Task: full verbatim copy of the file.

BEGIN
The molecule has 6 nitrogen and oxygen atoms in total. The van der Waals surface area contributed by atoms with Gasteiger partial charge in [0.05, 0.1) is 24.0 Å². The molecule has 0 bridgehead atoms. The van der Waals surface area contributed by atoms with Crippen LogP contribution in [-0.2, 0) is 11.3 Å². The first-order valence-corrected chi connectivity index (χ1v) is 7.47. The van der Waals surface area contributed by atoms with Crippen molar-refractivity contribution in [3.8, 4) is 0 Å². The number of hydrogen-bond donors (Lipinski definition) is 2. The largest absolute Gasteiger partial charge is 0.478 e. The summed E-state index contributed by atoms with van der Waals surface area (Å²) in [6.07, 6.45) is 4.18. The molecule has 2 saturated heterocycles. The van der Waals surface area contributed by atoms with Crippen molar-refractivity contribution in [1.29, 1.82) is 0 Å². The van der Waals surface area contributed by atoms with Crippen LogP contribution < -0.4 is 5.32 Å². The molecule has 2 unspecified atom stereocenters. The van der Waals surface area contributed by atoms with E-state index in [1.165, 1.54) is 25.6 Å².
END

The molecule has 6 nitrogen and oxygen atoms in total. The van der Waals surface area contributed by atoms with Gasteiger partial charge in [0.05, 0.1) is 24.0 Å². The molecule has 0 bridgehead atoms. The van der Waals surface area contributed by atoms with Crippen LogP contribution in [-0.2, 0) is 11.3 Å². The first-order valence-corrected chi connectivity index (χ1v) is 7.47. The van der Waals surface area contributed by atoms with Crippen molar-refractivity contribution in [3.8, 4) is 0 Å². The number of hydrogen-bond donors (Lipinski definition) is 2. The largest absolute Gasteiger partial charge is 0.478 e. The summed E-state index contributed by atoms with van der Waals surface area (Å²) in [6.07, 6.45) is 4.18. The molecule has 2 saturated heterocycles. The van der Waals surface area contributed by atoms with Crippen molar-refractivity contribution in [1.29, 1.82) is 0 Å². The van der Waals surface area contributed by atoms with Crippen LogP contribution < -0.4 is 5.32 Å². The molecule has 2 unspecified atom stereocenters. The van der Waals surface area contributed by atoms with E-state index in [1.165, 1.54) is 25.6 Å².